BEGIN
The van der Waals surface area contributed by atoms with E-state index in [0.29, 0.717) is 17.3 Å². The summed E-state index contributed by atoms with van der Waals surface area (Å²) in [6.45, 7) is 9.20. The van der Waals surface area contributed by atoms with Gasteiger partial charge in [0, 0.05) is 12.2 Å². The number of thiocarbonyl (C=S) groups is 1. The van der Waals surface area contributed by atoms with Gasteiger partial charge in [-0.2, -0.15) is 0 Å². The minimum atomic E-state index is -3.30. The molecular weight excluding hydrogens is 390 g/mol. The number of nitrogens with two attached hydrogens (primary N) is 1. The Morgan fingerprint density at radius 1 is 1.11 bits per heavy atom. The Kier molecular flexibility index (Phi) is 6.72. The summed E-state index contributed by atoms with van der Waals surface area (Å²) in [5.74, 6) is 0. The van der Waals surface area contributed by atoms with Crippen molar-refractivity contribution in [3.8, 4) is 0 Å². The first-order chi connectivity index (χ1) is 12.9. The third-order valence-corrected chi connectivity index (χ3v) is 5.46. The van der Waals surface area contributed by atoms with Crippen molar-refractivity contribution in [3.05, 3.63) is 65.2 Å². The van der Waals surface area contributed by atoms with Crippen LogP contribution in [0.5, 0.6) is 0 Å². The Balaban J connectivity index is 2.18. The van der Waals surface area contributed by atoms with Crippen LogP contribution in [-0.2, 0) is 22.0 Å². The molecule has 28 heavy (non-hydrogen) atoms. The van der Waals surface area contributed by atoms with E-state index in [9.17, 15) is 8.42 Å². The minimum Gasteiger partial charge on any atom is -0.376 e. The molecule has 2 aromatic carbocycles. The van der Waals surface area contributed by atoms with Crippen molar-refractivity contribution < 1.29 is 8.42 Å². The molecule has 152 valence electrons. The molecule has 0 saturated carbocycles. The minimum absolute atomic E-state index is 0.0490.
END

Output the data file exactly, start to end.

The van der Waals surface area contributed by atoms with E-state index in [0.29, 0.717) is 17.3 Å². The summed E-state index contributed by atoms with van der Waals surface area (Å²) in [6.45, 7) is 9.20. The van der Waals surface area contributed by atoms with Gasteiger partial charge in [0, 0.05) is 12.2 Å². The number of thiocarbonyl (C=S) groups is 1. The van der Waals surface area contributed by atoms with Gasteiger partial charge in [-0.2, -0.15) is 0 Å². The minimum atomic E-state index is -3.30. The molecular weight excluding hydrogens is 390 g/mol. The number of nitrogens with two attached hydrogens (primary N) is 1. The Morgan fingerprint density at radius 1 is 1.11 bits per heavy atom. The Kier molecular flexibility index (Phi) is 6.72. The summed E-state index contributed by atoms with van der Waals surface area (Å²) in [5.74, 6) is 0. The van der Waals surface area contributed by atoms with Crippen molar-refractivity contribution in [3.8, 4) is 0 Å². The first-order chi connectivity index (χ1) is 12.9. The third-order valence-corrected chi connectivity index (χ3v) is 5.46. The van der Waals surface area contributed by atoms with Crippen molar-refractivity contribution in [3.05, 3.63) is 65.2 Å². The van der Waals surface area contributed by atoms with Crippen LogP contribution in [0.5, 0.6) is 0 Å². The Balaban J connectivity index is 2.18. The van der Waals surface area contributed by atoms with Crippen LogP contribution in [-0.2, 0) is 22.0 Å². The molecule has 28 heavy (non-hydrogen) atoms. The van der Waals surface area contributed by atoms with E-state index in [9.17, 15) is 8.42 Å². The minimum Gasteiger partial charge on any atom is -0.376 e. The molecule has 2 aromatic carbocycles. The van der Waals surface area contributed by atoms with Crippen molar-refractivity contribution < 1.29 is 8.42 Å². The molecule has 152 valence electrons. The molecule has 0 saturated carbocycles. The minimum absolute atomic E-state index is 0.0490.